It’s clear that the song is not about the UF legend but the myth is so entrenched that it spawned a tradition where students hold yearly Halloween parties at a house where Tom Petty once lived.

The only problem is that Petty never lived in a house in Gainsville. He always lived in apartments. He did live in his mom’s house:

…I never lived in a house in Gainesville. I lived in apartments. I lived in my mom’s house, where I know they’re not throwing a party. So that’s also a myth. Someone got a house and said, ‘This is where he lived.’ That tradition has gone on and on. And every time I tell them it’s not true, they go, ‘Aaah …’ [Laughs] I almost am tempted to go ‘Oh great,’ because I don’t want to pop their balloon. (1)

To be honest, I don’t understand what’s so enigmatic or unclear about the lyrics of American Girl. The allusions in the song have never seemed to me to be disguised or meant to be inscrutable or mysterious.
I never got a suicide vibe from the song or a ‘drug trip vibe.

Instead, American Girl is about just what it seems to be about, disillusionment, disappointment, and heartbreak. It’s about a girl who is growing up and wondering if there is more to life and will she find it?

Although the reference to the highway and the balcony seem to recall the Gainsville urban legend, it is perhaps the first verse that causes so many misinterpretations. Many think that ‘if she had to die tryin’ is a reference to suicide. The phrasing may add fuel to the fire, as Petty inserts a pause before ‘tryin.’ “If she had to die….tryin, she…” This phrasing was undoubtedly chosen out of necessity rather than to highlight “if she had to die.” It is simply an ordinary use of the idiom.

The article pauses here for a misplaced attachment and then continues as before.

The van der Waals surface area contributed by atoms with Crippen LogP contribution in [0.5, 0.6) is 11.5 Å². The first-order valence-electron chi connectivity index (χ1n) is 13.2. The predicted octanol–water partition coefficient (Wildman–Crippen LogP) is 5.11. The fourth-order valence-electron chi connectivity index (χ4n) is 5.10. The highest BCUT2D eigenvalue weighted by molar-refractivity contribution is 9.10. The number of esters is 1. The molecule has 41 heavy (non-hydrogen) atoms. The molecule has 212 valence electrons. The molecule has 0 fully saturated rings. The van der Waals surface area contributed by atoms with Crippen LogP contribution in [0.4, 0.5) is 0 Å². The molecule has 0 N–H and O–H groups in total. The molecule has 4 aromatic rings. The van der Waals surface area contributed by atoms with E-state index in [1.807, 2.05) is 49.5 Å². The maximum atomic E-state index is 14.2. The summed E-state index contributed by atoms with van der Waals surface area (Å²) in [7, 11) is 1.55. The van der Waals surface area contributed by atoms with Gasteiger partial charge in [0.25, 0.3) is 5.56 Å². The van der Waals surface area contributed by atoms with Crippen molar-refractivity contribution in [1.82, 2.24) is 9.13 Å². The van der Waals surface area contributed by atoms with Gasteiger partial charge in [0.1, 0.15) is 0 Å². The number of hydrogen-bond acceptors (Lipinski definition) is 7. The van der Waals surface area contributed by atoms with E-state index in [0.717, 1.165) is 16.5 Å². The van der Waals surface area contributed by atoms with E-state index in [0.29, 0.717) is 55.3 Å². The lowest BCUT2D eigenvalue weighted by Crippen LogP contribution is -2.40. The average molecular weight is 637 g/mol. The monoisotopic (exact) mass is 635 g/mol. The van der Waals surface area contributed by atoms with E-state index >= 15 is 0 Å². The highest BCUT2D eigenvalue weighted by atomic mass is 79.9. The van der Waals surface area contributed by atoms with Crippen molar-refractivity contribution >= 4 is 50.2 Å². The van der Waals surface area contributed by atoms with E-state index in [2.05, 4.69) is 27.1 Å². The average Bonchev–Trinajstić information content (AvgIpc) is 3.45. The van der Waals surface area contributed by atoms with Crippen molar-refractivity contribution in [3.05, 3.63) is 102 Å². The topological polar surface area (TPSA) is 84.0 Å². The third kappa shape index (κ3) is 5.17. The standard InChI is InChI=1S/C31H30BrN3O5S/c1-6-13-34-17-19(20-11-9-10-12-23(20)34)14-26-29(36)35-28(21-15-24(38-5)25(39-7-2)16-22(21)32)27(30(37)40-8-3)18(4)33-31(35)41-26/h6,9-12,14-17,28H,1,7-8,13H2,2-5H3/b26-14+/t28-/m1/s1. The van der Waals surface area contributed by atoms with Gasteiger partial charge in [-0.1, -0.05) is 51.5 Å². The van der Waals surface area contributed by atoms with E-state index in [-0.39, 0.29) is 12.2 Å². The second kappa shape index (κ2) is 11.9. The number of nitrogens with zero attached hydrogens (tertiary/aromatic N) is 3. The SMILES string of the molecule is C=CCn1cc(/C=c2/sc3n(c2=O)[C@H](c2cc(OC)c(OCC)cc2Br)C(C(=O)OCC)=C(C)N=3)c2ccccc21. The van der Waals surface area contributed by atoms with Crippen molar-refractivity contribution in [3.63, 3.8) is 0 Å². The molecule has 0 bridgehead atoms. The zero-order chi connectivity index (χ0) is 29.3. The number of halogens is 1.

And what was the promise she was going to keep if she had to die trying? Petty never said, but I would guess that it was the promise we all make to ourselves, that we will seek out and find happiness and fulfillment.

The girl in the song is not a specific girl but more of an archetype that Petty would continue to use in other songs about unnamed, or named girls. This American girl was brought up on the American Dream, and ‘raised on promises.’ Now, she has realized the emptiness of those promises just as many of us ultimately do. But, she would make her own way and find that dream despite her setbacks and disappointments, and despite her heartache.

It has been claimed that the opening lines, ‘she was an American girl, Raised on promises,’ was inspired by the Francis Ford Coppola film Dementia 13, where the character Louise, referring to another woman, says “Especially an American Girl. You can tell she was raised on promises.” It is unclear whether this is true.

American Girl, fittingly, was the last song played in concert by Tom Petty and the Heartbreakers before Tom Petty’s tragic death. The band played it as the final encore of the last concert of their 40th University Tour at the Hollywood Bowl in Los Angeles, California.


1. Zollo, Paul, and Tom Petty. Conversations with Tom Petty. Omnibus Press, 2005.